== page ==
The following piece is cross-posted at USAID's IMPACTblog, where World Bank Education Director Elizabeth King is a special guest blogger for International Women's Day.
This week we celebrate International Women’s Day and it’s as good a time as any to remind ourselves of the remarkable accomplishments toward achieving gender equality—and of the challenges that remain to ensuring that the 3.4 billion girls and women on our planet have the same chances as boys and men to lead healthy and satisfying lives.
This year’s International Women’s Day theme, “equal access to education, training, and science and technology,” is a powerful affirmation of the many benefits of educating girls, which come from improving women’s well-being, such as through better maternal health and greater economic empowerment.
By the end of 2009, an estimated 5.2 million people in low- and middle-income countries received antiretroviral therapy (ART). In sub-Saharan Africa, nearly 37% [34%–40%] of people eligible for treatment had access to those life-saving medicines (UNAIDS 2010). This is an extraordinary achievement, considering that as recently as 2003, relatively few people living with HIV/AIDS had access to ART in Africa. The scaling-up of ART in Africa and other regions has saved the lives of countless people and we hope will continue to do so.
At the same time, access to HIV/AIDS treatment might have transformed the perception of AIDS from a death sentence to a manageable, chronic condition, not necessarily different from any other chronic disease. Such a change in perception could lead to change in sexual behaviors. If AIDS is not perceived as a killer disease anymore, it might induce complacency and increase risky behaviors and the mixing between higher- and lower-risk groups in the population. That’s what has been described as the “disinhibition” hypothesis.
In Washington last Friday, I boarded a flight to Addis Ababa at 11:00 am. By the time I arrived in Johannesburg, Egypt’s president of 30 plus years was no longer in power. The pace of change in the Middle East and North Africa is mind boggling. Anyone doing business in the region is trying to grasp the implications, and the risk profile of doing business in some of the countries has suddenly changed.
In the meantime, sub-Saharan Africa is looking more and more attractive to investors. At least that was the consensus at today’s MIGA-sponsored seminar on managing political risk for cross-border investment. For too long, Western media has portrayed the region as a place of war and famine.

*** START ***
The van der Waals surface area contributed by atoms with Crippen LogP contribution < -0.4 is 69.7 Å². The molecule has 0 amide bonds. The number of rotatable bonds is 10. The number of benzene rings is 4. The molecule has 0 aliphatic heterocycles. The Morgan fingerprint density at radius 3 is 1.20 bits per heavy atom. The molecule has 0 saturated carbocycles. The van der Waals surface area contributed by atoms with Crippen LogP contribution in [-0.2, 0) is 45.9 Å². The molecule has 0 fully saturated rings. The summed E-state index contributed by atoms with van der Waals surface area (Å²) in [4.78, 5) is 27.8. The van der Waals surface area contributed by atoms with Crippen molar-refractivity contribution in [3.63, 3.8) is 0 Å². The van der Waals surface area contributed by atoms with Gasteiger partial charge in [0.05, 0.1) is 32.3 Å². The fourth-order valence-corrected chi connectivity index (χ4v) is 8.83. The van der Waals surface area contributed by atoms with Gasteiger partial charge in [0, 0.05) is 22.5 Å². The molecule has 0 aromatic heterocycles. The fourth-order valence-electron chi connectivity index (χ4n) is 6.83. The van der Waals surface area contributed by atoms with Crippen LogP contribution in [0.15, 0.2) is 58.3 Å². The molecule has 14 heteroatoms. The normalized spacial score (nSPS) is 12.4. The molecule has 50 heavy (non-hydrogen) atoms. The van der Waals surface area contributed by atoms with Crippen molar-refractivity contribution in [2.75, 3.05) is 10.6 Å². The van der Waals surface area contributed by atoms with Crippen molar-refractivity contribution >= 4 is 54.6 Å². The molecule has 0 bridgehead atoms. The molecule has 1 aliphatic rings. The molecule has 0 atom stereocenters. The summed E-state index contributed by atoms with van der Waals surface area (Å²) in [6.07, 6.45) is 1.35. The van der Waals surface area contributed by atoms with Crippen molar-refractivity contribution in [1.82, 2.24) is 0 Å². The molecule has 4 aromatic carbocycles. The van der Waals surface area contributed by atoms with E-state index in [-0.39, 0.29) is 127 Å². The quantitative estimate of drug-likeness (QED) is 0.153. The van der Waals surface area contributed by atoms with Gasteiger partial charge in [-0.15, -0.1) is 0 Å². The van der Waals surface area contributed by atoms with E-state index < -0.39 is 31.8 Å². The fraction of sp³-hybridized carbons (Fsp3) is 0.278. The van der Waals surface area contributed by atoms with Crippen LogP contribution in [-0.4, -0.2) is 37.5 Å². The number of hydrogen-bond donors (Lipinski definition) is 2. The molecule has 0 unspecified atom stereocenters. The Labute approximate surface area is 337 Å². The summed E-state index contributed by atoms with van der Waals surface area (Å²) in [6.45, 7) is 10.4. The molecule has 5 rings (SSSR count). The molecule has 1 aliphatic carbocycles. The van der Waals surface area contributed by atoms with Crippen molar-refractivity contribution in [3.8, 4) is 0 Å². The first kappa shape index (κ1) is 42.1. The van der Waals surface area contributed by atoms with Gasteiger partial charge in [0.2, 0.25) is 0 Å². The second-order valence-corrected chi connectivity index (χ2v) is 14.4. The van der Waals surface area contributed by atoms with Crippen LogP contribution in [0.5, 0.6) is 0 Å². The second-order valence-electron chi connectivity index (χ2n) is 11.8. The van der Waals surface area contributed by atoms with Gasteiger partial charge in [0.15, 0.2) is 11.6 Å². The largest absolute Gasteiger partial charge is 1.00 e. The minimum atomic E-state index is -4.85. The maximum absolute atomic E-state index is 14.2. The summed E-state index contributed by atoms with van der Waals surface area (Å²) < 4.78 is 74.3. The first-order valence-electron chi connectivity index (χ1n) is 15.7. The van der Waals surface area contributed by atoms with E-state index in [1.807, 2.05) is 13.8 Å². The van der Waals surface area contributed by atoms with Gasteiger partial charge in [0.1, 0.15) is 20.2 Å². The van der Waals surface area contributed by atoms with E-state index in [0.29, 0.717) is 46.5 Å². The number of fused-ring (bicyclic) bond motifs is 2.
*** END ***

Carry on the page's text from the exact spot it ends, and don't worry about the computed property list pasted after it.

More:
Attending MIGA’s seminar today in London on cross-border investment in conflict affected and fragile economies prompted me to think back on my days in the field—not only during my experience with the World Bank in southern Africa, but to two decades as a journalist in the same region.
I traveled in a number of African countries where I reported on fragile economies, on war and political violence, and on post-conflict rebuilding efforts. Some countries, to be sure, were more successful than others. Mozambique has always been singled out as among the miracles and it’s understandable. I went to Mozambique for the first time in 1984 to report on the civil war, which had already taken a heavy toll after seven years of intense conflict, and returned a number of times up until 1990.
Using large international events to get attention for a development objective is a pretty good idea. Events like the Soccer World Cup are so called media events - events that capture the attention of a large audience, that break our routines, and unify a large scattered audience. Whatever team you were cheering for, you weren't the only one cheering for it, and didn't you feel like your team's friends were also your friends? This kind of mood - attention and a feeling of community - provides a great environment for campaigns that want to raise awareness about certain issues or that want to change norms and behaviors.
- South Africa
- Cote d'Ivoire
- World Cup 2010
- Public Viewing in Africa
- Media Events
- Japan International Cooperation Agency
- Give AIDS the Red Card
- Elihu Katz
- development communication
- Development Campaigns
- Daniel Dayan
- communication for development
- Communication Campaigns
- Brothers for Life
- behavior change
- Awareness Raising
By Emily Gardner, READ Trust Fund
It's been a busy year and a half for the Russia Education Aid for Development (READ) trust fund, since it launched in 2009 to further critical work on quality learning assessments. The program is gearing up for another productive year, working to move the pendulum forward on the global imperative to measure progress in learning. Evidence on learning matters and assessment is central to improving education effectiveness.